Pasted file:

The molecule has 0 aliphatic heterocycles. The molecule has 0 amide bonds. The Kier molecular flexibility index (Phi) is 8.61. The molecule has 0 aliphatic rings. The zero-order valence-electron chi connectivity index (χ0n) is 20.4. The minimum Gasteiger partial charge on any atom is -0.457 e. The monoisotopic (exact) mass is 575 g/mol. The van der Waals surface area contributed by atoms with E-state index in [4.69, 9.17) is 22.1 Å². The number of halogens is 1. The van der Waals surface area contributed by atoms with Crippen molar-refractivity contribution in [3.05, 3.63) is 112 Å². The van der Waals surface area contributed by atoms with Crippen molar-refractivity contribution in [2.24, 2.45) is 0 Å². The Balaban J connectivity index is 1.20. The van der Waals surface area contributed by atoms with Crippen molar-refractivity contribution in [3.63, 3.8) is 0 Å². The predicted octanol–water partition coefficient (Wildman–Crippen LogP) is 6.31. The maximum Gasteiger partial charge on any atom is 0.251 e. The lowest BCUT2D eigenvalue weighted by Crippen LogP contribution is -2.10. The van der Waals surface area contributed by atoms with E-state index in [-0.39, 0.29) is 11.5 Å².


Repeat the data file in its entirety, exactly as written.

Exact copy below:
The molecule has 0 aliphatic heterocycles. The molecule has 0 amide bonds. The Kier molecular flexibility index (Phi) is 8.61. The molecule has 0 aliphatic rings. The zero-order valence-electron chi connectivity index (χ0n) is 20.4. The minimum Gasteiger partial charge on any atom is -0.457 e. The monoisotopic (exact) mass is 575 g/mol. The van der Waals surface area contributed by atoms with E-state index in [4.69, 9.17) is 22.1 Å². The number of halogens is 1. The van der Waals surface area contributed by atoms with Crippen molar-refractivity contribution in [3.05, 3.63) is 112 Å². The van der Waals surface area contributed by atoms with Crippen molar-refractivity contribution in [2.24, 2.45) is 0 Å². The Balaban J connectivity index is 1.20. The van der Waals surface area contributed by atoms with Crippen molar-refractivity contribution in [3.63, 3.8) is 0 Å². The predicted octanol–water partition coefficient (Wildman–Crippen LogP) is 6.31. The maximum Gasteiger partial charge on any atom is 0.251 e. The lowest BCUT2D eigenvalue weighted by Crippen LogP contribution is -2.10. The van der Waals surface area contributed by atoms with E-state index in [-0.39, 0.29) is 11.5 Å².